First impressions

 How important are first impressions to publishers/agents?

Granted the form rejections letters from many publishers and agents send out don’t tell you a thing to help you understand why you were rejected. Some, however, mean exactly what they say—they can’t use what you sent them. Does that always mean your story? Or did they refuse it because of your presentation without reading more than a page? A poor presentation will get you automatically rejected without anyone going to page two. Why? Think about this: if you don’t care enough about your talent to present it in a clean, neat manner, the first message you send is negative. If you aren’t proud enough of your work to make it look good and give it polish, why should they read it?

Here’s a very simple example, you go into a store and on the rack there are two blouses. One has been dropped on the floor and walked on. It’s dirty and wrinkled. Right next to it is one that hasn’t. Which one are you going to try on? You’re the publisher; would you take one you know is going to take extra work when there’s one right beside it he could put on and be ready to go? Provided, of course, that it’s the right color, which takes us to issue number two.

Did you do your homework? Did you surf their website, read and apply what they wanted both in material and presentation? If you don’t care enough to format it the way they request, why would they expect you to do the necessary work to take it to the release stage? Although there really are those out there who feel ‘my story is so good, all that doesn’t matter—once they read it, they’ll know that.’ They aren’t going to read at all if you didn’t follow their requested format. As well as a gauge as to how well you’ll work through the editing process, the primary reason for font, line spacing, and font size are simply to avoid eyestrain. Respect that. Also pay attention to what genre they’re asking for and the specifics. Don’t send them a 150,000 manuscript when they asked for an 80,000. A science fiction isn’t going to be accepted at a house that specializes in historical romances. That was an extreme example, yes, but do pay attention. They post their guidelines for a reason.

Last, but certainly not the least is grammar and punctuation. Just because you’re writing fiction not a text book, those two items do not get tossed out the window, nor will a publisher overlook sloppy, lazy  writing for ‘the magnificent story’ and leave it up to the editing staff to clean it up. Again, if you don’t care enough to do it, why should they? If you don’t know the basics, learn them. Elements of Style and The Chicago Manual of Style are both available for reading online. Take one rule at a time, learn it and apply it. Nothing will turn off a prospective publisher or agent more than a first page loaded with punctuation and grammar errors. Again, that’s usually as far as they will read. Apply the same care, also, to the query letters and synopsis. Those are the first things they read, and they judge your writing ability—and the depth of your commitment—by those.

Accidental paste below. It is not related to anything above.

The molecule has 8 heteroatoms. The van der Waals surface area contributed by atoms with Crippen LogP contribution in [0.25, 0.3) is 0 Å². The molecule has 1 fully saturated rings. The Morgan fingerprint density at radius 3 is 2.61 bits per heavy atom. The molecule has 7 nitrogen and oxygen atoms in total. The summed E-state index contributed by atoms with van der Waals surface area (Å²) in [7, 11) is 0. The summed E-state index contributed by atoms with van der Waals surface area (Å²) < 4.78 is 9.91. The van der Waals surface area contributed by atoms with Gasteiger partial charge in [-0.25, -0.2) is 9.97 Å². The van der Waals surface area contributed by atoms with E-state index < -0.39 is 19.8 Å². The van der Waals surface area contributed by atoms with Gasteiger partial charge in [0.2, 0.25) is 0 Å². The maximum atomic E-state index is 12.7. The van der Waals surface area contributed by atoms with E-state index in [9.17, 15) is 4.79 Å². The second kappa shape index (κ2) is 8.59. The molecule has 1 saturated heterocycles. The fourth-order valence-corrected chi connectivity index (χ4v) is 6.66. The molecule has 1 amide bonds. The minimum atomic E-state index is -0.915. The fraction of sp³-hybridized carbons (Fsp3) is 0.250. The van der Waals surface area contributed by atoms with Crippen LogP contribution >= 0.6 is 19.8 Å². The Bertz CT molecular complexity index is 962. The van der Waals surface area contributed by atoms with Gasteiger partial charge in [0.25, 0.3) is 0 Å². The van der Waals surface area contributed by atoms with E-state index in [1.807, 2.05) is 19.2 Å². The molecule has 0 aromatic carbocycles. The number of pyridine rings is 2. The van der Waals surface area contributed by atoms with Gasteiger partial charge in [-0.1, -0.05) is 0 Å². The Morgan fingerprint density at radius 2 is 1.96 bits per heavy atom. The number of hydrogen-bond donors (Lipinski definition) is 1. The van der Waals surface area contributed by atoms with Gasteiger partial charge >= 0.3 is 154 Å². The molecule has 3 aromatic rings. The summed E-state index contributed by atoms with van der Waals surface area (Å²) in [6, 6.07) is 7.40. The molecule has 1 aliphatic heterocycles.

Show them you care, you’re proud of your work, and have the necessary commitment to follow through to the finish.

This post is courtesy of Larriane Barnard – Secret Cravings Publishing Editor

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Posted on September 12, 2011, in Mechanics. Bookmark the permalink. 4 Comments.

  1. That makes perfect sense. Well said, Larraine!!

    Daisy Dunn

  2. Yup; not reading the guidelines was an early mistake I made. The other was confusing my genre.

  3. Great advice! I was also confused by my genre when I first started submitting. If you take the time to learn all you can first before you start submitting, you’ll get ahead faster, I believe.

  4. heh, heh, I don’t know that i still have the genre thing all figured out

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